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10 ways to help a mentally ill loved one – and keep your sanity

Withdrawing will only make things worse - for both of you.

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After my last column, “Invisible battle: Mental illness remains undertreated,” I received several emails from distressed readers inquiring about how to help a loved one experiencing severe and overwhelming mental and emotional challenges. One reader was worried about his seemingly depressed wife of 20 years who had withdrawn from her family, including their young son. Another came from a woman whose childhood friend had been diagnosed with bipolar disorder after barely surviving a suicide attempt.

Friends and family often feel a combination of worry, frustration, guilt, confusion and powerlessness; the closer they are to the person, the more acutely they feel the weight of their illness. While each situation and diagnosis has its own particular challenges, here are 10 basic guidelines to help them, while maintaining your sanity.

1. Encourage the person to seek treatment. While most mental illnesses are manageable with therapy and/or medication, studies show that one of the greatest barriers to treatment is not access to affordable care, but people’s misguided belief that they can handle it on their own. Not only is this unlikely, delaying care usually prolongs and worsens symptoms.

2. Get educated. If you know your family member or friend’s diagnosis, try to learn as much as you can about their condition so that you can understand its symptoms and causes, know what you might expect and recognize signs of deterioration. The National Alliance of the Mentally Ill is one of many organizations that offer educational programs and resources for family and friends.

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3. Don’t play doctor. Tempting as it may be, once you’ve become educated, don’t try to be your loved one’s therapist, even if they refuse to get help. Understanding the illness doesn’t make you qualified to treat it. Additionally, assuming this role can place undue stress on your relationship; you may feel frustrated with the person because you are not “succeeding,” while he or she may feel either feel resentful of you, or guilty about the change in the power dynamics.

4. Don’t withdraw. Even though a person may be withdrawing from you, you don’t have to withdraw from them. In fact, doing so will only make things worse. Continue to offer love and support, including invitations to activities. Sometimes a simple gesture – asking your wife if she wants a hug, texting your friend that you’re thinking about her – can provide invaluable reassurance that you still love them and keep them engaged with the world outside themselves.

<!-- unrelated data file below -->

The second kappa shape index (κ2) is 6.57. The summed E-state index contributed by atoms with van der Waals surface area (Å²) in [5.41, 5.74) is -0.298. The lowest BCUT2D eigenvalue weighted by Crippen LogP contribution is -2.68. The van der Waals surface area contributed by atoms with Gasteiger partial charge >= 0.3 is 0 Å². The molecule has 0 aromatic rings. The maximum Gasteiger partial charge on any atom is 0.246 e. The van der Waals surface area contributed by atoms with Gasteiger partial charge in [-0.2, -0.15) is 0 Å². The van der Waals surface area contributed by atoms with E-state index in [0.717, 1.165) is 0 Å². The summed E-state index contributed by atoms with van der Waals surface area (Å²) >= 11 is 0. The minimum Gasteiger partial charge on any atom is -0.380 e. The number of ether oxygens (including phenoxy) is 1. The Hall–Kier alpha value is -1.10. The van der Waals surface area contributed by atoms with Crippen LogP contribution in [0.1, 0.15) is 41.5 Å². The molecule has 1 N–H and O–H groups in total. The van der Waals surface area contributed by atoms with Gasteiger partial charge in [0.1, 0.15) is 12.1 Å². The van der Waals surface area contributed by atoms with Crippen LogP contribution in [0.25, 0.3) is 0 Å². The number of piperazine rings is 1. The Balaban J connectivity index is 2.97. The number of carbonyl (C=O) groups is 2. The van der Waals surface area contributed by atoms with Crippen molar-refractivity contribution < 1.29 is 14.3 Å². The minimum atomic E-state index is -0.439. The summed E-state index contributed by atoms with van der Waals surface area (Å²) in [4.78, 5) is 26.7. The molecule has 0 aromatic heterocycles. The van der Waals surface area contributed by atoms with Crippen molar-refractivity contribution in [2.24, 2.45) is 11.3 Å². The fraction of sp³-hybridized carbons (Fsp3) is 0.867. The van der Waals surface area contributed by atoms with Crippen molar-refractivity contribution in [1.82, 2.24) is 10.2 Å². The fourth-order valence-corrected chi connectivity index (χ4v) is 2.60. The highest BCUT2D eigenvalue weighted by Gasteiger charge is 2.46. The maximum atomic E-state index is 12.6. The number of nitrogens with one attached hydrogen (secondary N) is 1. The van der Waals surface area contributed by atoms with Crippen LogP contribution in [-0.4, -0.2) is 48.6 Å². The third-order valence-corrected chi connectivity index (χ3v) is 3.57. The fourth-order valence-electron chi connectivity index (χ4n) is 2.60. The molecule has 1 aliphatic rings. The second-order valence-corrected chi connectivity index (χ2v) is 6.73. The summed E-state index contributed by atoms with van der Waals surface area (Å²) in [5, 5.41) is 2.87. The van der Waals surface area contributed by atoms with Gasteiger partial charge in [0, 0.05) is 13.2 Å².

5. Try to imagine the person suffering as healed and whole. Many people suffering from depression and bipolar disorder are highly sensitive to body language and concerned about the way they come across to others. Their biggest fear is that they are somehow broken. If you treat them this way, it will reinforce this false belief. Remember, people with mental health issues are not defined by their illness. Interacting with them as you would anyone else will help remind them of that fact. 6. Create a support team. When possible, try to “recruit” other family members and friends who also check in regularly with the distressed person. This will help you get a more complete picture of your loved one’s mental health status and provide you with much needed support.

7. Watch for sudden changes in behavior. Learn the warning signs of deterioration such as a manic episode at Save, and the steps to take in response. Keep a clear, open and direct line of communication between you and enlist the team to help. If the person says she wants to kill herself, take her to an emergency room or call 911.

8. Take care of yourself. Caring for a loved one with mental illness can be emotionally taxing. Make sure that, in your concern for your loved one, you don’t neglect yourself. Continue to maintain healthy habits and engage in activities that make you feel good, including talking to a therapist if necessary.

9. Kids need help, too. Children often feel responsible for their parents’ suffering, and experience emotional neglect. Professional support can help them understand what’s happening while offering a safe space to share their thoughts and feelings.

10. Accept your limitations. For a person to heal, they have to want to get better. You can be the best spouse, child or friend, and a mentally ill individual can still make heartbreaking choices.

Kim Schneiderman’s book, “Step Out of Your Story: Writing Exercises to Reframe and Transform Your Life,”is being published in the spring. Email your questions toaskkim@metro.usand check out her website,Novel Perspective.

 
 
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